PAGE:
Mel Gibson’s Braveheart is still a cinema classic over 25 years later. The film which won 5 Academy Awards was an immediate fan favorite and won tons of critical praise. Though modern war epics are stylized a little differently than Braveheart, the film was groundbreaking for its action sequences that contained all the frantic energy of a battle while still having narrative clarity.
Over the years, several movies have attempted to recreate the magic of Braveheart and continue the tale of Scottish independence, but the magic has never quite been duplicated like the original classic. It’s hard to recreate what made Braveheart so special when the production was so committed to realism and fantastic storytelling that Mel Gibson may have been trampled on the set of his own movie if not for a stunt double.
Mel Gibson: Realistic set– realistic danger
While on the set of Braveheart, Gibson encountered his share of dangers. The production ended up being surprisingly injury-free, with Gibson saying, according to the Irish Independent, that the only injuries on set were really “a broken ankle and a hangnail and a busted nose.”
Gibson, however, did nearly run into more than his fair share of serious injury while filming. It seemed that the star clashed mostly with the horses that they used, saying that his horse would run away whenever he said his lines, ruining the shot. While most battle scenes used fake horses in combat, one scene in which Gibson fell off his horse nearly resulted in disaster.
The horse had been trained to rear up and throw its rider for filming, but would also back up slightly as it pranced, “which is a problem if you’ve fallen off first, and you’re behind him.” Gibson said of the incident. “He did that to me. My stunt double ran in and pulled me out of the way just as the horse fell.”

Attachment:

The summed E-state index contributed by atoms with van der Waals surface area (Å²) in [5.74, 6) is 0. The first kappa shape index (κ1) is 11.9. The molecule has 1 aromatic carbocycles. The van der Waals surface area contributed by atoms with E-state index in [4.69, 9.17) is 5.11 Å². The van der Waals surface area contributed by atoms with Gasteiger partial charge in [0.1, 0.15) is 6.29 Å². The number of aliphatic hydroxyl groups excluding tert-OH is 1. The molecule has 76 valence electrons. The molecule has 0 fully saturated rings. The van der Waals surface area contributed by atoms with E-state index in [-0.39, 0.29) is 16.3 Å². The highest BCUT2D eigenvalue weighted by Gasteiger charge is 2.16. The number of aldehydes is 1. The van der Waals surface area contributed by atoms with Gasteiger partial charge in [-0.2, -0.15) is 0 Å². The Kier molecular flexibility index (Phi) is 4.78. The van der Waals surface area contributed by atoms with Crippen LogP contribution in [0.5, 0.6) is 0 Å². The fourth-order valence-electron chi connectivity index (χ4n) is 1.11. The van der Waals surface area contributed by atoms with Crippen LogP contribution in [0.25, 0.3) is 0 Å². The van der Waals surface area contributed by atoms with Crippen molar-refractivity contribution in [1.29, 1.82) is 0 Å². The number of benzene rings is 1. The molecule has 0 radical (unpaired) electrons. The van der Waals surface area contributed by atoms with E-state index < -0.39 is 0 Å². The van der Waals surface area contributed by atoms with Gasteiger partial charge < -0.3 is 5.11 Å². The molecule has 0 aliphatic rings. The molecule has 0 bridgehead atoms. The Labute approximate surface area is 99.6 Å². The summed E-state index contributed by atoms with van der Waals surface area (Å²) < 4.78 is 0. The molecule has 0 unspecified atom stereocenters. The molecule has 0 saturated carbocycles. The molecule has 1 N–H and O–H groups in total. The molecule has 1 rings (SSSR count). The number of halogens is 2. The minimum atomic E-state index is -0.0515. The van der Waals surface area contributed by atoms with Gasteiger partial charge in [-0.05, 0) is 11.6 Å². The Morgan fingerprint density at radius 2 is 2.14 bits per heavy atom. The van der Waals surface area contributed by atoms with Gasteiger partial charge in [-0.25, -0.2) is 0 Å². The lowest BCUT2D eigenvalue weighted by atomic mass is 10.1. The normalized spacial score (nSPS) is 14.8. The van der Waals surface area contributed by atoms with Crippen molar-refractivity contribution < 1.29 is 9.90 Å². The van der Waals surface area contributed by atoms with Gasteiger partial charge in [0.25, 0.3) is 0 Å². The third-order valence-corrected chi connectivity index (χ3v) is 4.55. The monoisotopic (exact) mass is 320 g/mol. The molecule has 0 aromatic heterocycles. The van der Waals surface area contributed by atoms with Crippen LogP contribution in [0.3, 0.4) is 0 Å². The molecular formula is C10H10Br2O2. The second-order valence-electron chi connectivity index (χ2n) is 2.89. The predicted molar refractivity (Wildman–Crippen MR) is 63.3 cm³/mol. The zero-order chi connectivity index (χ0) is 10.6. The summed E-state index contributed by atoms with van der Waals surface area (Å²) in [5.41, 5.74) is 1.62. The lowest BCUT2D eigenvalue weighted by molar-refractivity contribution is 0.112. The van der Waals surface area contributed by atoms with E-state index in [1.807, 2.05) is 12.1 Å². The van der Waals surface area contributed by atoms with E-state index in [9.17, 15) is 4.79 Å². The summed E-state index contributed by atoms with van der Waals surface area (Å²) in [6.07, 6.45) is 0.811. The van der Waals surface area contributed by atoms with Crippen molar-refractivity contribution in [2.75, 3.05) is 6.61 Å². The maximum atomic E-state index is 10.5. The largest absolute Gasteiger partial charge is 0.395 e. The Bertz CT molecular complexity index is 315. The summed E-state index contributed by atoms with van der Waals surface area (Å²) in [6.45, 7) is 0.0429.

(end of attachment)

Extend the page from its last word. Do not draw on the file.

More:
Commitment to the project
While that may have been the closest Gibson came to serious injury on the set, filming certainly did take a toll on the star. Gibson was on set for 105 straight days, many of them for 14 hours or more of filming according to IMDb. He would later say that the project had been more physically taxing than shooting 3 Lethal Weapon movies in a row.
The budget for the film was massive for the time, and thousands of people were needed to bring the entire production to life, including members of the Irish military. Gibson was not only the star but also the director of the film, so it took a lot out of him with such a weighty production all coming down to his performance.
A bit too rough on Mel Gibson
With such a difficult production, it must have felt wonderful to see the glowing fan reception and award recognition that Braveheart received. Gibson’s troubles with the production weren’t over though, as the star was rushed into an emergency appendectomy procedure just weeks before the film would go on to sweep the Academy Awards.
Gibson came out of the procedure alright, but he must have been reminded of the similar– if a little more primitive and painful– procedure that he filmed in Braveheart months before. Originally the disemboweling in his execution was filmed in every last gory detail according to Maxim. The studio eventually elected to pull back to an off-camera, implied disemboweling though to avoid an NC-17 rating, and it was probably a good choice.
Braveheart is an absolute classic that deserves its place in the halls of Hollywood legends. Though there are always things to critique about movies, the film was ahead of its time in so many ways. Its groundbreaking developments in filmmaking and the commitment of the cast and crew towards excellence show through in a film that still holds up to this day.
Source: Read Full Article